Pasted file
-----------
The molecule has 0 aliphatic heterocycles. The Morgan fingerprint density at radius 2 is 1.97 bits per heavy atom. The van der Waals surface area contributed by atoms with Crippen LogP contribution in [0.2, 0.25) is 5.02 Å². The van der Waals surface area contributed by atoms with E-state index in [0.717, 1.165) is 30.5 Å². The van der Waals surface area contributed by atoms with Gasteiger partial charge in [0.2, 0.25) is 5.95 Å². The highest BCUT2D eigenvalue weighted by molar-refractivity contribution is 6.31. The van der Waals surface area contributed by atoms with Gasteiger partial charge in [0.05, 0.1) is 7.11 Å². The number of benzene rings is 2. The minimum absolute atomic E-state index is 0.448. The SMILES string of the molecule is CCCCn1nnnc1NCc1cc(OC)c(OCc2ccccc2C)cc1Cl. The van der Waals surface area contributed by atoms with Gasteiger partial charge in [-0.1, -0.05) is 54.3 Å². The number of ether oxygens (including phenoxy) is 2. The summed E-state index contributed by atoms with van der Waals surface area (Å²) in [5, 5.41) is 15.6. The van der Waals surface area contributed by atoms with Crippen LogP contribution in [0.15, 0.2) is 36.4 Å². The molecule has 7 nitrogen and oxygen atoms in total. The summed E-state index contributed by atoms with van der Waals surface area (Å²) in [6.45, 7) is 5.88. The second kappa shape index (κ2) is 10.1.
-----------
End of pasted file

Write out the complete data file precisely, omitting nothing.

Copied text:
The molecule has 0 aliphatic heterocycles. The Morgan fingerprint density at radius 2 is 1.97 bits per heavy atom. The van der Waals surface area contributed by atoms with Crippen LogP contribution in [0.2, 0.25) is 5.02 Å². The van der Waals surface area contributed by atoms with E-state index in [0.717, 1.165) is 30.5 Å². The van der Waals surface area contributed by atoms with Gasteiger partial charge in [0.2, 0.25) is 5.95 Å². The highest BCUT2D eigenvalue weighted by molar-refractivity contribution is 6.31. The van der Waals surface area contributed by atoms with Gasteiger partial charge in [0.05, 0.1) is 7.11 Å². The number of benzene rings is 2. The minimum absolute atomic E-state index is 0.448. The SMILES string of the molecule is CCCCn1nnnc1NCc1cc(OC)c(OCc2ccccc2C)cc1Cl. The van der Waals surface area contributed by atoms with Gasteiger partial charge in [-0.1, -0.05) is 54.3 Å². The number of ether oxygens (including phenoxy) is 2. The summed E-state index contributed by atoms with van der Waals surface area (Å²) in [5, 5.41) is 15.6. The van der Waals surface area contributed by atoms with Crippen LogP contribution in [0.15, 0.2) is 36.4 Å². The molecule has 7 nitrogen and oxygen atoms in total. The summed E-state index contributed by atoms with van der Waals surface area (Å²) in [6.45, 7) is 5.88. The second kappa shape index (κ2) is 10.1.